“Not all of us here will face a difficult road ahead,” Mr. Brown said. “Some of us will set off with our path already set, some of us are looking to make an impact in our own world, wherever that is, and some of us are just happy that they were able to get to this point. We all have a reason to be proud today regardless of how easy or hard this was for us because whatever is next for us is now one step closer than it was, and that is something to be proud of.”
Ms. Wilder, 19, graduated with an associate in science degree in business administration. She was recognized for receiving a SUNY Chancellor’s Award for Student Excellence. Last fall, she was one of the first JCC students to study abroad, spending time in Porto, Portugal to study the effects of climate change on grapes used for winemaking.
“It’s very bittersweet because the years went by fast, but I’m excited for the next few years to come,” she said. “It’s sad we have to have a virtual graduation, but it is what it is, we could not help what has happened. I’m still happy the college is recognizing us.”
Students Cara Aguirre, of Theresa, and Rebekah Widrick, of Lowville, who also received a SUNY Chancellor’s Award for Student Excellence, received Phi Theta Kappa All New York Academic Team awards. To be chosen for the Phi Theta Kappa All-New York Academic Team, students must hold a minimum GPA of 3.25 and have a history of scholarly achievement. In addition to academic achievement, candidates are also evaluated on their leadership and community service involvement.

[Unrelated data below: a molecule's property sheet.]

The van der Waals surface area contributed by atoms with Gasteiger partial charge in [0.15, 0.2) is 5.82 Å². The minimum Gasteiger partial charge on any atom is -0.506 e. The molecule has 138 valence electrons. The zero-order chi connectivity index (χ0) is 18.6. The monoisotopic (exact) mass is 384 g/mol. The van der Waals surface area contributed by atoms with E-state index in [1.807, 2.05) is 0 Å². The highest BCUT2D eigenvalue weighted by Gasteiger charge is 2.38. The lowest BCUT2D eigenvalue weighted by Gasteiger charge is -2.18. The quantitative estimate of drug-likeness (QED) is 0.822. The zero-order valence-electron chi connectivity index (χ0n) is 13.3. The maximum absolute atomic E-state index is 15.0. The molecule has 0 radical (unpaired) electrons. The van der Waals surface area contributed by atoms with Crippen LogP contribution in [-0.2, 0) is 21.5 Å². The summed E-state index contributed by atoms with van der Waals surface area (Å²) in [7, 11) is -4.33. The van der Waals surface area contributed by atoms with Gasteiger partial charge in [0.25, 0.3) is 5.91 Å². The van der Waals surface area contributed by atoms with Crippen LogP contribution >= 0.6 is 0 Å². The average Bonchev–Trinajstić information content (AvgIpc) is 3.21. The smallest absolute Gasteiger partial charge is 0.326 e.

Mrs. Aguirre, 35, received her associate in science degree in business administration. She anticipates graduating from JCC with her associate in applied science degree in accounting in the fall. A member of the Phi Theta Kappa All NY Academic Team, she already holds an associate degree in hospitality and tourism in winery management and marketing from JCC.